EDITOR’S NOTE: Aldi also sells a larger walk-in greenhouse from time to time, often a little earlier in the spring than this one. You can read our brief thoughts on that model here.
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Aldi is beginning to roll out its gardening products, which is a sure sign that spring is coming. The Gardenline 4-Tier Greenhouse sells for $19.99 at my local Aldi. I thought it would be a nice way to get an early start growing some of my tomato, herb, and flower plants this year. At the time of this post, Amazon.com sells what appears to be the same greenhouse for $35 under a brand known as Ohuhu.
The greenhouse is utilitarian and purely functional. It doesn’t have much in the way of good looks or stylishness, but it should be fine out in the backyard, next to my raised garden beds and up against our wood fence. No surprise: I have to buy pots and plants to put inside the greenhouse separately, but that was easy because Aldi was selling seed packets, seed starting potting mix, and decomposable starter pots at the same time. I’ve also had good experiences in the past with Aldi’s mini greenhouse kit for starting seedlings indoors.
This greenhouse is fairly simple. It’s a steel frame shelf set measuring 63 inches tall, 27.2 inches wide, and 19.3 inches deep. It comes with a heavy duty reinforced cover — a plastic tarp — with two zippers for easy access to the shelving inside. Each shelf holds up to 22 pounds. No tools are required for assembly, and the kit includes four ground stakes for additional stability.
In addition, the greenhouse has a two-year warranty and includes a phone number and website for after sales support. I’m impressed by the two-year warranty because this greenhouse doesn’t seem all that special in the way of construction or durability.
Assembling the Greenhouse:
Assembly is straightforward. It consists of fastening poles vertically and horizontally into plastic supports. The support poles were a little loose and popping out in places when I assembled the greenhouse, but they seemed better after I turned the frame on its side and applied firm pressure. The stability also improved as I continued to build upward.
The last portion of the frame assembly involves installing some top wires that go across the top of the frame and provide extra support to hold up the cover. At first, the top wires seemed too long to fit into the frame. I ended up bending them slightly so they bowed up, and then they fit into place. The top wires rest lightly in the holes on top of the frame, though, and I knocked them out twice while maneuvering the cover onto the frame.
The cover fits snugly and I had to gradually tug it on, working my way around all sides, to get it in place. The last thing to do is set the wire shelves on the horizontal support poles. There is nothing special about the wire shelves that hold your potted plants and seedlings. They simply rest on top of support poles; they move easily when bumped and they don’t snap into place. Once I get the shelves filled with plants, they should stay put.
I placed my greenhouse in my backyard against our wood fence and near my raised garden beds. It’s in a spot that gets a good amount of sunlight and is near the garden hose for easy watering. The greenhouse’s small size means it can go in a number of places. I read a review of the (same) greenhouse on Amazon where the customer placed it on their apartment balcony; it would be great in a small space like that both for starting new plants and also for maximizing growing space because the cover can be removed completely once outdoor temperatures warm up.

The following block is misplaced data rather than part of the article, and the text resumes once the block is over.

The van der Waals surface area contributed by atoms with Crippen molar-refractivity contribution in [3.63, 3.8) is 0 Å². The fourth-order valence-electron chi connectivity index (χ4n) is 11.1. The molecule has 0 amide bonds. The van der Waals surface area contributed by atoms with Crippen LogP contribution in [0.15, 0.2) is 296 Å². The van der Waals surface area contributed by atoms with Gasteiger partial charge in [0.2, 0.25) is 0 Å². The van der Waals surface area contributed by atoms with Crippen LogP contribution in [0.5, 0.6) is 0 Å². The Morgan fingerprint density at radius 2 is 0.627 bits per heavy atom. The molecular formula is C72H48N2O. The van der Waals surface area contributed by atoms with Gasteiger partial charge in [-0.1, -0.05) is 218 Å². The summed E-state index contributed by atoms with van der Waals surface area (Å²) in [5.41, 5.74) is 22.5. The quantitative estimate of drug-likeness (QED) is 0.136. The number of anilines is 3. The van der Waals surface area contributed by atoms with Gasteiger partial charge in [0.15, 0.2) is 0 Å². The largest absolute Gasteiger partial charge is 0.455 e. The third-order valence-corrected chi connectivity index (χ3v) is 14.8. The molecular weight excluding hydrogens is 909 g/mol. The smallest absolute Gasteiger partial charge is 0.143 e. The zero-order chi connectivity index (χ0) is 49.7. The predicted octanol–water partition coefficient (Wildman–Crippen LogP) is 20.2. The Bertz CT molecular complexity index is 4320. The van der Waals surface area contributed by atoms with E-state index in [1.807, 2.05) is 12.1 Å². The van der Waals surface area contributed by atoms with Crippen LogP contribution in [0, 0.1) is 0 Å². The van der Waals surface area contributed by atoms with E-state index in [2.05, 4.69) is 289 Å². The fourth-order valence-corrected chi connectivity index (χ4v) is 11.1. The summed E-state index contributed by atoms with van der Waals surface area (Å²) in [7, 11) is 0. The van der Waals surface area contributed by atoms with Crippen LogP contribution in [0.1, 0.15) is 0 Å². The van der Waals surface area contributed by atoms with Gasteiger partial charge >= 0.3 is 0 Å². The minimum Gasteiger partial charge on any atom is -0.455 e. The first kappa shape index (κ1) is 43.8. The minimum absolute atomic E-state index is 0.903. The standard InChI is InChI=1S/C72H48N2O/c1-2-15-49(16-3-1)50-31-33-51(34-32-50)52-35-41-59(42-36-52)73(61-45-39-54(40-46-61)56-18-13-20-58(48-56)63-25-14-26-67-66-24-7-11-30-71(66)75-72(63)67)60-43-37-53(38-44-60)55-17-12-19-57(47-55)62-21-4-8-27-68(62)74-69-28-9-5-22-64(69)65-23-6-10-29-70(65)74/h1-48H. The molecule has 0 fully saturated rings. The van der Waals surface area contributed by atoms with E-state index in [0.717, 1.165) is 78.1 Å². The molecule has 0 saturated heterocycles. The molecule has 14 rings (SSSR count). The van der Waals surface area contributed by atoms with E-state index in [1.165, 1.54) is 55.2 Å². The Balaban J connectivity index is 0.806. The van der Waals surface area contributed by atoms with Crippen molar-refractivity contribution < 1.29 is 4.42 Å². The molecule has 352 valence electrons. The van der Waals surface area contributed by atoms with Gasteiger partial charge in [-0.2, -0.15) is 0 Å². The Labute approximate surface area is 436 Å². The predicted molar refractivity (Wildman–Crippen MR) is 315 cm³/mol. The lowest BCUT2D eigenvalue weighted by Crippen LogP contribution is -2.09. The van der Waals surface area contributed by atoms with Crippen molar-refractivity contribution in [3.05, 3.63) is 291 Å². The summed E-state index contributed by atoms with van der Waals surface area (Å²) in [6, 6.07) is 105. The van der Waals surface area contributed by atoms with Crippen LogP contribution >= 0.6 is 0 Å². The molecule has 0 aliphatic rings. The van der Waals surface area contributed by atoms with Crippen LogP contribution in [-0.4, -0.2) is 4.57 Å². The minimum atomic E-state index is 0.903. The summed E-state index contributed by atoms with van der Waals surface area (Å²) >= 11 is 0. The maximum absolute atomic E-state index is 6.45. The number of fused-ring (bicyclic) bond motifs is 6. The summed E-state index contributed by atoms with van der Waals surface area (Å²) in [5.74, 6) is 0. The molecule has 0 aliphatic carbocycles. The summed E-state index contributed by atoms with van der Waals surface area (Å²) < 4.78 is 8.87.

The greenhouse came with four basic stakes that can be inserted into grommets on each corner of the cover and pushed down into the ground to add stability, especially during windy days and nights. If the greenhouse is placed on a patio or balcony, you won’t be able to use the stakes, so be sure the lower shelves are loaded with some heavier (but not too heavy) pots to add some weight in case of wind.
The greenhouse is suitable for small pots and for biodegradable seedling starter pots placed in trays, but some of my medium-sized garden pots are too heavy for the shelves, which have a 22-pound weight limit. That will be something to keep in mind throughout the growing season.
The greenhouse does a great job of holding warm air inside when the sun is shining. After leaving it zipped closed in the sun on a 50-degree day for a few minutes, it felt noticeably warmer than the outdoor temperature when I stuck my hand inside, perhaps by about 5-10 degrees, but that is a rough estimate and it might have been warmer than that. Later when the day grew cloudy, there was less of a difference between the temperature inside the greenhouse and the outdoor temperature, roughly 5 degrees or less.
It’s important to note that the manual says to remove the cover when outside temperatures reach 60 degrees or more, and it warns that extreme heat and sun will melt the plastic cover.
On days when I’m not ready to completely remove the cover but want to expose my plants to the breeze to help harden them off, the front of the cover rolls up and Velcros into place so the greenhouse is open on one side.
Overall I’m happy with my purchase and ready to start growing things. The only thing that remains to be seen is how well the greenhouse withstands my local weather and the regular thunderstorms and breezy days that are part of life in the Midwest. Check back later for updates on how things are going.
Aldi’s Gardenline 4-Tier Greenhouse looks identical to a greenhouse sold on Amazon.com, but the Aldi greenhouse costs much less. It doesn’t seem to have the sturdiest construction, but it appears to be adequate and comes with a two-year warranty. It assembled easily, takes up little space in a yard or on a patio or balcony, and warms up quickly inside the cover on sunny days to protect plants from colder outdoor temperatures. Recommended.